‘Troubles tourism’: should Derry be celebrating its political murals? | Cities
One of the first things you see as you enter Bogside is a 20ft mural of a 12-year-old boy, wearing a gas mask and clutching a petrol bomb.
Painted on the side of a social housing property, it’s a stark reminder of the violence that tore Derry apart during the Troubles. One of a series of 12 murals telling the story of Bloody Sunday, the day in 1972 when the British army opened fire at a protest, leading to the deaths of 14 innocent civilians, it depicts the battle of the Bogside, a 1969 riot between mostly Catholic residents and police drawn almost exclusively from Protestant and unionist backgrounds.
This week marks 50 years since the battle, and Tom Kelly, one of the Bogside artists who painted the mural in the early 1990s, says his image shows “a community standing up for basic civil and human rights”. It is not intended to be partisan, he says. “I don’t see it as violent or sinister.”
When it first went up, however, Kelly says it was heavily criticised in both the Times and the Irish Times for glorifying pre-teen violence. The Bogside murals have remained divisive ever since, not just among Protestants but among local Catholics and republicans who want to shake off the legacy of the past.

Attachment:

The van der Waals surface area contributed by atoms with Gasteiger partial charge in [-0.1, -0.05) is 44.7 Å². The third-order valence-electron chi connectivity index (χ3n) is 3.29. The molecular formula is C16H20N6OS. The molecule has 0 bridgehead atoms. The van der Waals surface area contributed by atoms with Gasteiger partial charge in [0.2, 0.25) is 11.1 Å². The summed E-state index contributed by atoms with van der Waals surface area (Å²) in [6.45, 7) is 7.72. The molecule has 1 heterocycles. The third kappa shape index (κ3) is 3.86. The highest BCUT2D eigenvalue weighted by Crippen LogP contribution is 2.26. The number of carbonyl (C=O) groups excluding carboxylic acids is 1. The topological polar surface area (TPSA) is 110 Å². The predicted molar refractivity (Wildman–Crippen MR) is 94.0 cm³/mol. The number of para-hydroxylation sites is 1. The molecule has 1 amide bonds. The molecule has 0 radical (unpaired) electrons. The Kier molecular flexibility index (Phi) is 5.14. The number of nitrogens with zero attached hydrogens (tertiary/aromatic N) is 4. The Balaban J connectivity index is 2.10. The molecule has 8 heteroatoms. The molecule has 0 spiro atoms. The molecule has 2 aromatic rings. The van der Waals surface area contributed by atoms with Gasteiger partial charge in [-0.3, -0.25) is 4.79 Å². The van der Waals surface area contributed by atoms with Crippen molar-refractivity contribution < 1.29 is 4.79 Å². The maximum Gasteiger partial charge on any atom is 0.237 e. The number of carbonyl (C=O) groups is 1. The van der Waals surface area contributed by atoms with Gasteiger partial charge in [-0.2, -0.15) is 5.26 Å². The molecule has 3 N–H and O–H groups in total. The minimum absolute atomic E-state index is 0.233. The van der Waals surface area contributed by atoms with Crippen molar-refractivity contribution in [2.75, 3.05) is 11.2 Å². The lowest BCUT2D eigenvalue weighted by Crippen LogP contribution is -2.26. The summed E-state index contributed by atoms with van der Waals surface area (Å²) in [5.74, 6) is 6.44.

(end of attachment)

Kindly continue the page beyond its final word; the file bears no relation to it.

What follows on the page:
They have now also become something else: a tourist attraction. A recent NI Tourism report puts political murals as the eighth most visited attraction in the entire country. The neighbouring Museum of Free Derry, which tells the story of Bloody Sunday, attracted 35,000 visitors in 2018. According to the tourist board, all coach tours to the city now stop at the murals.
Earlier this year, the local council doubled down. It took a controversial step: it would encourage this so-called “Troubles tourism” by providing funding to illuminate the murals at night.
The head of culture for the Derry and Strabane Council, Aeidin McCarter, says the illuminations are the first step in a wider project to identify murals and monuments that could contribute to Derry’s tourist potential and encourage a better understanding of the city’s more recent history.
“It’s an issue the tourism industry across Northern Ireland is grappling with: how do we develop this product sensitively and ethically?” McCarter says.
“Many people would love to think the content of the murals is consigned to history, and it’s becoming more and more ancient history, but the reality is some of those issues are still prevalent in society,” she says. “I don’t have the answers to whether [the murals] support or help that move from a conflict society or whether they don’t, but that’s part of the discussion we have around them.”
Some critics say illuminating the murals simply keeps old wounds open. Jeanette Wark, project manager of the Cathedral youth club in the nearby Protestant enclave of Fountain, finds the Bogside murals “offensive”.
“We weren’t amused at [the council] putting lights on them,” she says, and argues that the murals only show one side of the story, omitting how Protestant families had to abandon their homes, and ignoring recent history.